/* handle errors here */

By far the most common source of errors is uncaught exceptions in your application code. If the jobs you add to Bottleneck don't catch their own exceptions, the limiter will emit an "error" event.

If using Clustering, errors thrown by the Redis client will emit an "error" event.


limiter.on("empty", function () {
  // This will be called when `limiter.empty()` becomes true.


limiter.on("idle", function () {
  // This will be called when `limiter.empty()` is `true` and `limiter.running()` is `0`.


limiter.on("dropped", function (dropped) {
  // This will be called when a strategy was triggered.
  // The dropped request is passed to this event listener.


limiter.on("depleted", function (empty) {
  // This will be called every time the reservoir drops to 0.
  // The `empty` (boolean) argument indicates whether `limiter.empty()` is currently true.


limiter.on("debug", function (message, data) {
  // Useful to figure out what the limiter is doing in real time
  // and to help debug your application

Use removeAllListeners() with an optional event name as first argument to remove listeners.

Use .once() instead of .on() to only receive a single event.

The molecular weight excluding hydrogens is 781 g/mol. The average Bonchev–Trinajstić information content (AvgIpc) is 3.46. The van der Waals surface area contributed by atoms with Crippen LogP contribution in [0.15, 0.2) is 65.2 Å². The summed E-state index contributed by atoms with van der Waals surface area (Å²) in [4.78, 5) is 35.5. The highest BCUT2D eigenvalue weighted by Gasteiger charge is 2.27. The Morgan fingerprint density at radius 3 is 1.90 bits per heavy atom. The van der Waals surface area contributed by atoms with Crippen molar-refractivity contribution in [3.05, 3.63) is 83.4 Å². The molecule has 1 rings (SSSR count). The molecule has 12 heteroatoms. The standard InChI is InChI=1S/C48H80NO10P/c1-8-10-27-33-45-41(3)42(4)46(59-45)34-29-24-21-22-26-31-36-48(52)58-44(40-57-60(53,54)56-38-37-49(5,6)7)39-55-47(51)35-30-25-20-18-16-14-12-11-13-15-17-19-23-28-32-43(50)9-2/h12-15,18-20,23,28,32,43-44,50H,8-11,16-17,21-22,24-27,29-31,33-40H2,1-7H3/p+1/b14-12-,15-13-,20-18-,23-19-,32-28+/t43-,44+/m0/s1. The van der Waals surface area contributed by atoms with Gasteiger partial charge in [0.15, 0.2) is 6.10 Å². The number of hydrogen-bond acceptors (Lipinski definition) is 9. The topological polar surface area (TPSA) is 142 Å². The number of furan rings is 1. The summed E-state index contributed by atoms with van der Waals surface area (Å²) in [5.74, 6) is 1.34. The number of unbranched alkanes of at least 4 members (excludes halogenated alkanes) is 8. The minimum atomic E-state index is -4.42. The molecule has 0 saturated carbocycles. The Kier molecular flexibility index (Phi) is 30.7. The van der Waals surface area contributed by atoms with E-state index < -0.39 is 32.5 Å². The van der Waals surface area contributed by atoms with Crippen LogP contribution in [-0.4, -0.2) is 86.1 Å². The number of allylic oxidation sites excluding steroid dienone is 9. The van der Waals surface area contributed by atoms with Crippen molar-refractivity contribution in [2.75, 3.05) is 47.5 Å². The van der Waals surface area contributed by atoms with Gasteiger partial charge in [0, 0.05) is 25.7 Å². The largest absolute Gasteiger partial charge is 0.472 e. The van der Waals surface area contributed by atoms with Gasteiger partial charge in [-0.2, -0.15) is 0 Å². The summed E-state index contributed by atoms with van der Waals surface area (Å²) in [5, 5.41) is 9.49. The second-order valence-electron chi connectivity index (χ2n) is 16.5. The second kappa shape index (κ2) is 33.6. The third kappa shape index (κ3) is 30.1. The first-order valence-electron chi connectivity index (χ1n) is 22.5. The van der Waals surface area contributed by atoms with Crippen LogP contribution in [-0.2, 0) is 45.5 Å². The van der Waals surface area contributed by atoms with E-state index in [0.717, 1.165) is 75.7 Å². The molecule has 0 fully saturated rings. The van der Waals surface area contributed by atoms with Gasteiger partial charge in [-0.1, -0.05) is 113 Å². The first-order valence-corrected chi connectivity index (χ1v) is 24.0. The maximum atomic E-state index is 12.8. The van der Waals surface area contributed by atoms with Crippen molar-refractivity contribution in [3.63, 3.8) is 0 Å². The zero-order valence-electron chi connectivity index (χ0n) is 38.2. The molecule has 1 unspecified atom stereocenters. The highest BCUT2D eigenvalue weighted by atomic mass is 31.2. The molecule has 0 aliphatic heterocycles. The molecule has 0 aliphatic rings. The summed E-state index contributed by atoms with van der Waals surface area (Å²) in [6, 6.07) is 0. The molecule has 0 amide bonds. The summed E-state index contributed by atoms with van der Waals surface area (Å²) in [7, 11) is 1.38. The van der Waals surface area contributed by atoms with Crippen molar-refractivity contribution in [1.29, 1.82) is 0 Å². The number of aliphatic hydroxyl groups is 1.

The options are the same as the limiter constructor.

Note: Changes don't affect SCHEDULED jobs.



Returns a promise that returns the new reservoir value.


.then((reservoir) => console.log(reservoir));

Returns a promise that returns the current reservoir value.


The stop() method is used to safely shutdown a limiter. It prevents any new jobs from being added to the limiter and waits for all EXECUTING jobs to complete.

.then(() => {
  console.log("Shutdown completed!")

stop() returns a promise that resolves once all the EXECUTING jobs have completed and, if desired, once all non-EXECUTING jobs have been dropped.

Option Default Description
dropWaitingJobs true When true, drop all the RECEIVED, QUEUED and RUNNING jobs. When false, allow those jobs to complete before resolving the Promise returned by this method.
dropErrorMessage This limiter has been stopped. The error message used to drop jobs when dropWaitingJobs is true.
enqueueErrorMessage This limiter has been stopped and cannot accept new jobs. The error message used to reject a job added to the limiter after stop() has been called.


Tasks that are ready to be executed will be added to that other limiter. Suppose you have 2 types of tasks, A and B. They both have their own limiter with their own settings, but both must also follow a global limiter G:

const limiterA = new Bottleneck( /* some settings */ );
const limiterB = new Bottleneck( /* some different settings */ );
const limiterG = new Bottleneck( /* some global settings */ );
// Requests added to limiterA must follow the A and G rate limits.
// Requests added to limiterB must follow the B and G rate limits.
// Requests added to limiterG must follow the G rate limits.